require a peace officer who participates in an investigation, as
  defined by Section 38.20, Penal Code, to keep a body worn camera
  activated for the entirety of the investigation unless the camera
  has been collected as evidence by another peace officer in
  accordance with:
               (1)  the policy described by Subsection (a) and any
  other policy adopted by the law enforcement agency regarding the
  collection of evidence; and
               (2)  applicable law [entire period of the officer's
  shift].
         SECTION 3.  Section 1701.657(b), Occupations Code, is
  amended to read as follows:
         (b)  Subject to Section 1701.655(c), a [A] peace officer
  equipped with a body worn camera may choose not to activate a camera
  or may choose to discontinue a recording currently in progress for
  any nonconfrontational encounter with a person[, including an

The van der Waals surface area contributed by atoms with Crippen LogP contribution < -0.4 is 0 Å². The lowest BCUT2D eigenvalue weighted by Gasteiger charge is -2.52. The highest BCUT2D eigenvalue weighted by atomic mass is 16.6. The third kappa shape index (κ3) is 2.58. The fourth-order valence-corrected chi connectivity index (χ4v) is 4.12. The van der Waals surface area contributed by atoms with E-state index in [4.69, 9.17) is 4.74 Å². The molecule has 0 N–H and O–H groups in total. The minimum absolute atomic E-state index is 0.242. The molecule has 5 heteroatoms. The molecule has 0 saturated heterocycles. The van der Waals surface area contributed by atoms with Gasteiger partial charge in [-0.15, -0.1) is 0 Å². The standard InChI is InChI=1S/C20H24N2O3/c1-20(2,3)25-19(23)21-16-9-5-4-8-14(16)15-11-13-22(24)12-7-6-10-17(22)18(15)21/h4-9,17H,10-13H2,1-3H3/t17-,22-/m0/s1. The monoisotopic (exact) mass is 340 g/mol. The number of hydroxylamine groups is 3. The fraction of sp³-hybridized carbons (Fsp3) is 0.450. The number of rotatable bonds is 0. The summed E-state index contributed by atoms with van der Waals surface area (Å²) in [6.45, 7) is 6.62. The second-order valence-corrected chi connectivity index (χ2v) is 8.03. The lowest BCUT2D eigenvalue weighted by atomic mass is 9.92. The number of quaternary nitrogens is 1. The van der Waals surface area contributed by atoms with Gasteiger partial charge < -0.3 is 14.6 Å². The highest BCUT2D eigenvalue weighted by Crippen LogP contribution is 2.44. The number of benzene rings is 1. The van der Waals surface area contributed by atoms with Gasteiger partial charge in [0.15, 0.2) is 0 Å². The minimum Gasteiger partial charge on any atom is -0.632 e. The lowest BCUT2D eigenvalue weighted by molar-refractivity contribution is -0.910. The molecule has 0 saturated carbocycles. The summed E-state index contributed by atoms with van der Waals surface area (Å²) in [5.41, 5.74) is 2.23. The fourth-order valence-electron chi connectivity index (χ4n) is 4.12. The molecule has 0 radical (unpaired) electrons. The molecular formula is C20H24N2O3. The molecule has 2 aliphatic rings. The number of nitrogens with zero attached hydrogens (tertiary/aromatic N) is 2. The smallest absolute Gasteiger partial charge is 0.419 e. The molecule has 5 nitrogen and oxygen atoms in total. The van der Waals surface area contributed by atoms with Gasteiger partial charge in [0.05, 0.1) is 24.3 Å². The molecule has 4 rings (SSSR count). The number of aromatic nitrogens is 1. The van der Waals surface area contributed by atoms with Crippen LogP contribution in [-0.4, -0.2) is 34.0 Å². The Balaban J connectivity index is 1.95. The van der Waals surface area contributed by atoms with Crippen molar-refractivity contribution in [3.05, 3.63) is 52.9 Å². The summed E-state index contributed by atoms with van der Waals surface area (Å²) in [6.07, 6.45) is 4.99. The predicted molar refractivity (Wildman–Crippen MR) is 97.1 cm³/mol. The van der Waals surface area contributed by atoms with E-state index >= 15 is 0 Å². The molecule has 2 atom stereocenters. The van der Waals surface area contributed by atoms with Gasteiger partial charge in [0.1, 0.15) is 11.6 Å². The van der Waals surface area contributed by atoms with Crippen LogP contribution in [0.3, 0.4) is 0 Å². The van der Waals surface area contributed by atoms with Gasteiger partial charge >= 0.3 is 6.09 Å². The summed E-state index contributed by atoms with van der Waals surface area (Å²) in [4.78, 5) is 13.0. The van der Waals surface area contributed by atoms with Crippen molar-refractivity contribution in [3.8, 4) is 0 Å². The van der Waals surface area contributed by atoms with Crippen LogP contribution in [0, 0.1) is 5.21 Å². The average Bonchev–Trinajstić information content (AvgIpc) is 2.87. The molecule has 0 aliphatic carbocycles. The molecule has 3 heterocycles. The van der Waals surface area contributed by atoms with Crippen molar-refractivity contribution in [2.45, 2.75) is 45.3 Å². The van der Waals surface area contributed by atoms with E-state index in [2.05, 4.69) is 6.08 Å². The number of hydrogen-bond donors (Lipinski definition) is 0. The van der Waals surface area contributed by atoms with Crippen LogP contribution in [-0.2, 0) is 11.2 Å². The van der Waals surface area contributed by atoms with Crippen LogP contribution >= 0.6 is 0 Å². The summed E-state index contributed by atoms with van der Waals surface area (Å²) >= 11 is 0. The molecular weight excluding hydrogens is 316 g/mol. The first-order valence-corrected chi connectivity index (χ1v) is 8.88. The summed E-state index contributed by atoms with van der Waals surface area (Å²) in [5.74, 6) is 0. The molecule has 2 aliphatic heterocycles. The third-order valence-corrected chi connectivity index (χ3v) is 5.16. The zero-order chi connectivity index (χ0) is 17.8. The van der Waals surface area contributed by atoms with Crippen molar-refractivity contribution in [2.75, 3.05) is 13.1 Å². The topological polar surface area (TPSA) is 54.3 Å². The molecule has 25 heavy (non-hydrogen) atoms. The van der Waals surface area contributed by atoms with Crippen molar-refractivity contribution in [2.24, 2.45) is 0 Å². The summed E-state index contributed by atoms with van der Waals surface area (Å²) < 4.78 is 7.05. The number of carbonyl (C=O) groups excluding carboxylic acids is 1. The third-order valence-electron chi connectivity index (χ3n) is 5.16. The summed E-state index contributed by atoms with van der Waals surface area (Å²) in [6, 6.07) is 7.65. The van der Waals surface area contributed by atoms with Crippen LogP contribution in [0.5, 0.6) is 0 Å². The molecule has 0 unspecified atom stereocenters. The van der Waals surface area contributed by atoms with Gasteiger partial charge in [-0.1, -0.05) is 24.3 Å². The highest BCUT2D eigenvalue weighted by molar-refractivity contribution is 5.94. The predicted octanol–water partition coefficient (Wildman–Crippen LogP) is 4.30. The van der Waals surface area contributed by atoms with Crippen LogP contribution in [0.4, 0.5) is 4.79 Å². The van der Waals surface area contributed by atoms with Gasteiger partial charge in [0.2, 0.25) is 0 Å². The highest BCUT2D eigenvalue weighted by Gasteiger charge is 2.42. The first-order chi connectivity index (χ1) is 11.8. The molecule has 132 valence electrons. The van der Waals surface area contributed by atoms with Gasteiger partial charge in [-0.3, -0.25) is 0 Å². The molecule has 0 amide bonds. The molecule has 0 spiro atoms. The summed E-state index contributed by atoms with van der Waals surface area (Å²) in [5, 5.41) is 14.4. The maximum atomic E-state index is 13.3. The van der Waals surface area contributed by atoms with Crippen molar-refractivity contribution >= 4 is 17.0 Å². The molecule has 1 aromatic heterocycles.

interview of a witness or victim].
         SECTION 4.  Section 1701.661(h), Occupations Code, is
  amended to read as follows:
         (h)  A recording is confidential and excepted from the
  requirements of Chapter 552, Government Code, if:
               (1)  the recording:
                     (A) [(1)]  was not required to be made under this
  subchapter or another law or under a policy adopted by the
  appropriate law enforcement agency; and
                     (B) [(2)]  does not relate to a law enforcement
  purpose;
               (2)  the recording documents a crime victim expressing
  a clear and unambiguous desire to not:
                     (A)  be recorded; or
                     (B)  allow the recording to be available to the
  public;
               (3)  the recording documents a person providing
  assistance to a law enforcement investigation and expressing a
  clear and unambiguous desire to:
                     (A)  not be recorded; or
                     (B)  provide the assistance in an anonymous
  manner;
               (4)  the recording documents a child younger than 17
  years of age; or
               (5)  the recording was made:
                     (A)  on the grounds of any public or private
  primary or secondary school; or
                     (B)  inside a home by a peace officer who entered
  the home without at least one of the following: 
                           (i)  a warrant;
                           (ii)  consent; or
                           (iii)  accompanying exigent circumstances